Day one: What exciting times were to be ahead!
Landing with a red-eye flight on my first day in Iceland was perhaps one of the best ways to kick that jetlag in the behind. It seems that most flights from the US land extremely early. While I was waiting around at the airport at 6am, I therefore got to see a couple of tour groups from Seattle being picked up by their local (and American) guides. Icelandair recently added a bunch of locations to their itinerary and the Western part of the US and Canada are a few of those.
Since my flight to Germany was also early in the morning (unfortunately!), I decided that the only way to make the best of my stay would be to check out the Blue Lagoon on my way from the airport to my accommodation. It is almost half-way in between Keflavik and Reykjavik, thus making it the perfect opportunity to dip into the healing waters when in transit to the airport (at the beginning or end of your trip). I was slightly apprehensive at first, not knowing what to expect, as it is a common tourist hotspot after all and usually I try to avoid those if possible. But my coworker had adamantly recommended it and I knew swimming and bathing is always a great idea after a longer flight. And today I still consider this one of the best ways to take it easy on your first day of a longer trip.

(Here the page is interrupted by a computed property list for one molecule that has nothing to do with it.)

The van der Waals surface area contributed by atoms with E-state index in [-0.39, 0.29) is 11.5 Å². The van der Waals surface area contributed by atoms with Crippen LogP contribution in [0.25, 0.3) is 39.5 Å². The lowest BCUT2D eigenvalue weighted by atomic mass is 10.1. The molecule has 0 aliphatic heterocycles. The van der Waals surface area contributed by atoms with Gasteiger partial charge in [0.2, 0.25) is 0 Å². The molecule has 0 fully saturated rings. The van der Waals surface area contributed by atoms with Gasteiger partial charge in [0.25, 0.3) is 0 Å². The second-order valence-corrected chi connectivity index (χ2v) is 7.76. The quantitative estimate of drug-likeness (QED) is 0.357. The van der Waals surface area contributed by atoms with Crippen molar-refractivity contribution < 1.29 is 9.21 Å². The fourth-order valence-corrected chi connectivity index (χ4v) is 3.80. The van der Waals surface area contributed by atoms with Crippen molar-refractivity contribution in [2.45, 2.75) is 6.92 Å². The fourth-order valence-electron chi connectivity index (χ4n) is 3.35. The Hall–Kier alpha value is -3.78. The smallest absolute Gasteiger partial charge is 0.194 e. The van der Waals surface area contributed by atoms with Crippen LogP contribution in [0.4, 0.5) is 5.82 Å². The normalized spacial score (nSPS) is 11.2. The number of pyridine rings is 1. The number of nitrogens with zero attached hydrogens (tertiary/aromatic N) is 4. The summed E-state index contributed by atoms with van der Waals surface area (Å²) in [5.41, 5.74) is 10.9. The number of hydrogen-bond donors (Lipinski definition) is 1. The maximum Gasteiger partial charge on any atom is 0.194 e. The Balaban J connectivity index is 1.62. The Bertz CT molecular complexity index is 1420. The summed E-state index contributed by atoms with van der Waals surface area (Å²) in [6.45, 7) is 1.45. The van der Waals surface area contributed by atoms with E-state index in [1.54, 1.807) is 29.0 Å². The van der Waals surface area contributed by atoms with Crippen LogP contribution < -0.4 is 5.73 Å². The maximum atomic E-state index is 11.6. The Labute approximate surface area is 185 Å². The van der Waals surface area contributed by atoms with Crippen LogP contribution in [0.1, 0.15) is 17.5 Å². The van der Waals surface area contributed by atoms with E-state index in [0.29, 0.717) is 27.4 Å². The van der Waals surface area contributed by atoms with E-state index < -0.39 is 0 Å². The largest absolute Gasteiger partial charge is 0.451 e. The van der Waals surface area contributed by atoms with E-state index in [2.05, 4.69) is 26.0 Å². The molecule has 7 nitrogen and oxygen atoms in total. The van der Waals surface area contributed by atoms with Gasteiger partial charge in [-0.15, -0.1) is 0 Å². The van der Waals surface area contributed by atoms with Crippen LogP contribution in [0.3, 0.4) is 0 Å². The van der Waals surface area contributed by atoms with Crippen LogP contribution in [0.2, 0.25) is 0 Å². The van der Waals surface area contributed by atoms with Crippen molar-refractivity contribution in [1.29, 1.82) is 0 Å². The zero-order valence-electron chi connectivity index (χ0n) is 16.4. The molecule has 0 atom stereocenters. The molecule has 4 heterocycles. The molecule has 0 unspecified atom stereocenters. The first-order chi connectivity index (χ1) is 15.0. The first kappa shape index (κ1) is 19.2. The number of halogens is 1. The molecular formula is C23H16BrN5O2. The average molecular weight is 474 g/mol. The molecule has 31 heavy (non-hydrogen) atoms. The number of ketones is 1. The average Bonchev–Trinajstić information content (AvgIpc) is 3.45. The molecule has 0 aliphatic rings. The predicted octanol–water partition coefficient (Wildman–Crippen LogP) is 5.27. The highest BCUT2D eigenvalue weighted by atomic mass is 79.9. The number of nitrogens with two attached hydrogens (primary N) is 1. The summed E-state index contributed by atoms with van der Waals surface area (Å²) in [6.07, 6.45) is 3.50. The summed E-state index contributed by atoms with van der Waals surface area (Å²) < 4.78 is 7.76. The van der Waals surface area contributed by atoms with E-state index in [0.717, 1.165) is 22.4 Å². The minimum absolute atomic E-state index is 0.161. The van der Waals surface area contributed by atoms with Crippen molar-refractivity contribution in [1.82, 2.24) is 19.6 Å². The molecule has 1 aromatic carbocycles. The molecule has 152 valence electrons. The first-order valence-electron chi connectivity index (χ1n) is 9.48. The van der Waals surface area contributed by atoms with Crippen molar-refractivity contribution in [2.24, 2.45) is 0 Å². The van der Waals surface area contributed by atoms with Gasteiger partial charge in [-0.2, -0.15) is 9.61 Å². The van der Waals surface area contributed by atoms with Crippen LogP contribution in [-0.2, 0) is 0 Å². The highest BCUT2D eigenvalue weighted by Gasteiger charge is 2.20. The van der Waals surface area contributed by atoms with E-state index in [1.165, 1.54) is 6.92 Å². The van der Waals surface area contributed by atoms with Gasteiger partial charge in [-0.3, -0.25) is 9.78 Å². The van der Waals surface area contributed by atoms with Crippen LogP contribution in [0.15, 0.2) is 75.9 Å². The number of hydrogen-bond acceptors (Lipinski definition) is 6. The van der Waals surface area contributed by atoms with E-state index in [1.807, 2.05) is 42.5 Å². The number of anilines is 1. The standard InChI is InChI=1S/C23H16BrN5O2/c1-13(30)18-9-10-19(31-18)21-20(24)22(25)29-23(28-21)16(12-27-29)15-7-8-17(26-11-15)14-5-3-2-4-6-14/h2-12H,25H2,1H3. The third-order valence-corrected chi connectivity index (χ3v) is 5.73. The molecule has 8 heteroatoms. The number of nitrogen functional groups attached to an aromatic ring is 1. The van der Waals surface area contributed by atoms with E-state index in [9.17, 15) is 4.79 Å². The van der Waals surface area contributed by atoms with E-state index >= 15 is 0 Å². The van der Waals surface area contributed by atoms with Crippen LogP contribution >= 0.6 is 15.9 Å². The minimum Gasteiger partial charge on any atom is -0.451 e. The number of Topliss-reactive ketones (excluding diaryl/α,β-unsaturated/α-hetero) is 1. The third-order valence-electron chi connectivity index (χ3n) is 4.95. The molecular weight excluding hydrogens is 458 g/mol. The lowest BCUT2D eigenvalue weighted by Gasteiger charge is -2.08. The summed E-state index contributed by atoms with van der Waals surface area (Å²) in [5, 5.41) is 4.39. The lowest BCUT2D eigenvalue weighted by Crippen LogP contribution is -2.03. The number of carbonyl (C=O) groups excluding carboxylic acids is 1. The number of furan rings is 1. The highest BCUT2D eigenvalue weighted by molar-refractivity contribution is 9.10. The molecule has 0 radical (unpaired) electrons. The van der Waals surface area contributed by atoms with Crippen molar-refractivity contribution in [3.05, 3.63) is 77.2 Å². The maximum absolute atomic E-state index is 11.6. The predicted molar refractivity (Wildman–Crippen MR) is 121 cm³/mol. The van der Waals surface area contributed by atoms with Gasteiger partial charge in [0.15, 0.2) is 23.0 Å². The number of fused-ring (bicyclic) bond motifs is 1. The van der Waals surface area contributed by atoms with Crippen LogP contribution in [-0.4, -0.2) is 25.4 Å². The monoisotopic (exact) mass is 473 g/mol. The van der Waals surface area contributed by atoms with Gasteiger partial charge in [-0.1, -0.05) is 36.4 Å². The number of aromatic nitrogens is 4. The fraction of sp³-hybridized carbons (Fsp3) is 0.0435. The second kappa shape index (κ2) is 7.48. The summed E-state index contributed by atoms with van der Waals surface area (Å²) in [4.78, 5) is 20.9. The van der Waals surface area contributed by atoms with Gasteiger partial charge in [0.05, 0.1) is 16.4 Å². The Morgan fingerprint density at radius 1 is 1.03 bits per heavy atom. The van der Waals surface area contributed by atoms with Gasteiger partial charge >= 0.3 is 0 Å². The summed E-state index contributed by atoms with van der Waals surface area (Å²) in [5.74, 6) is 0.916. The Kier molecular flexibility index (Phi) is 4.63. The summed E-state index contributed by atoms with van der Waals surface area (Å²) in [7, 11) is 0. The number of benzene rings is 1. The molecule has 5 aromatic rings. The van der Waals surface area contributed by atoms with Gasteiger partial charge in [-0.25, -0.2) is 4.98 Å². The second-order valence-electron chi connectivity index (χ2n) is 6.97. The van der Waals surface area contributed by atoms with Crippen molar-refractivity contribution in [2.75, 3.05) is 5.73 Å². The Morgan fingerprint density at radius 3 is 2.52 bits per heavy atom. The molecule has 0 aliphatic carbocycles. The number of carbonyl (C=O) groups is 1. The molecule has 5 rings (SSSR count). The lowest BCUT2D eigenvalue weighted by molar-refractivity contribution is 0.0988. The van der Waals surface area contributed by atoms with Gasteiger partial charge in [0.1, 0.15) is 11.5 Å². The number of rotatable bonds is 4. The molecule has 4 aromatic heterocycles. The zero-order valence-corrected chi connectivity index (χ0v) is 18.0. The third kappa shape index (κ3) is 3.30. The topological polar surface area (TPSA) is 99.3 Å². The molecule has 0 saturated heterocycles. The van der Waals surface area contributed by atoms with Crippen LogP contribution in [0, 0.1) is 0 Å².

To dispel the myth and describe it in a nutshell: The Blue Lagoon is worth it. There are a few varying reviews on it, but in my opinion it’s absolutely worth checking out.
The Blue Lagoon opens at 9am and I took a regular Flybus from Keflavik airport. You can book in advance or purchase a ticket at the airport – either way it didn’t seem to make much of a difference. I did however purchase my blue lagoon entrance ticket in advance (together with transport), and it turned out cheaper than on site. I’d recommend you doing the same if you want to avoid a bit of a hassle and confusion over package prices. The Blue Lagoon offers a variety of wellness options such as an added-on miracle mask, slippers, sparkling wine and many more.
Being the person I am, I decided to go for the most basic option and it also suited the time frame I had planned for quite well. Be aware that you are able to store your luggage while bathing (there is a fee of $5 per bag). The lockers were pretty large, so carry-on baggage certainly fits into it (forget about a suitcase, though).
After changing into a bathing suit, rinsing off, and conditioning my hair, I was all ready to jump into the hottest water out there. Or so I thought. The moment I stepped outside, I was freezing cold, so I jumped back indoors. Luckily there is an indoor pool with access to the outdoors, so I was able to warm up a bit inside before poking my head out and swimming into the rain.
The Blue Lagoon truly is blue and as my luck had it, it had just finished renovations a few weeks earlier. I must have had the best water possible in the entire history of the Blue Lagoon.